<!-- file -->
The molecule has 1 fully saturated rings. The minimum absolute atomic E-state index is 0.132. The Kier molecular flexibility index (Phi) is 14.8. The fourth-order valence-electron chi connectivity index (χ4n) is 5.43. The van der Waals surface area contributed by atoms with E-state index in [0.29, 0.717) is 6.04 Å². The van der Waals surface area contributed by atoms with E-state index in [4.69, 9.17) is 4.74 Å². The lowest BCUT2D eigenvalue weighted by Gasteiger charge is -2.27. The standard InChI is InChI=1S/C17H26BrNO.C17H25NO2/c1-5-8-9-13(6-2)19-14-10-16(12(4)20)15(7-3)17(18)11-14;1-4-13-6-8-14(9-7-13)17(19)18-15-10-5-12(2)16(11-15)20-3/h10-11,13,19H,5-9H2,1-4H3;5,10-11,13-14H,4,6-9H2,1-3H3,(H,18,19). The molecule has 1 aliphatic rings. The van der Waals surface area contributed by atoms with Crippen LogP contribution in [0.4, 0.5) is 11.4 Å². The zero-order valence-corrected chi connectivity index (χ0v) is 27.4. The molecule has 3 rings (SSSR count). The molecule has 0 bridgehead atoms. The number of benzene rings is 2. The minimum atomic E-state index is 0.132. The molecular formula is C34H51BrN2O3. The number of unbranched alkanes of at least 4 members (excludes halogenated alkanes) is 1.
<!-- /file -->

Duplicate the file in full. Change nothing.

The molecule has 1 fully saturated rings. The minimum absolute atomic E-state index is 0.132. The Kier molecular flexibility index (Phi) is 14.8. The fourth-order valence-electron chi connectivity index (χ4n) is 5.43. The van der Waals surface area contributed by atoms with E-state index in [0.29, 0.717) is 6.04 Å². The van der Waals surface area contributed by atoms with E-state index in [4.69, 9.17) is 4.74 Å². The lowest BCUT2D eigenvalue weighted by Gasteiger charge is -2.27. The standard InChI is InChI=1S/C17H26BrNO.C17H25NO2/c1-5-8-9-13(6-2)19-14-10-16(12(4)20)15(7-3)17(18)11-14;1-4-13-6-8-14(9-7-13)17(19)18-15-10-5-12(2)16(11-15)20-3/h10-11,13,19H,5-9H2,1-4H3;5,10-11,13-14H,4,6-9H2,1-3H3,(H,18,19). The molecule has 1 aliphatic rings. The van der Waals surface area contributed by atoms with Crippen LogP contribution in [0.4, 0.5) is 11.4 Å². The zero-order valence-corrected chi connectivity index (χ0v) is 27.4. The molecule has 3 rings (SSSR count). The molecule has 0 bridgehead atoms. The number of benzene rings is 2. The minimum atomic E-state index is 0.132. The molecular formula is C34H51BrN2O3. The number of unbranched alkanes of at least 4 members (excludes halogenated alkanes) is 1.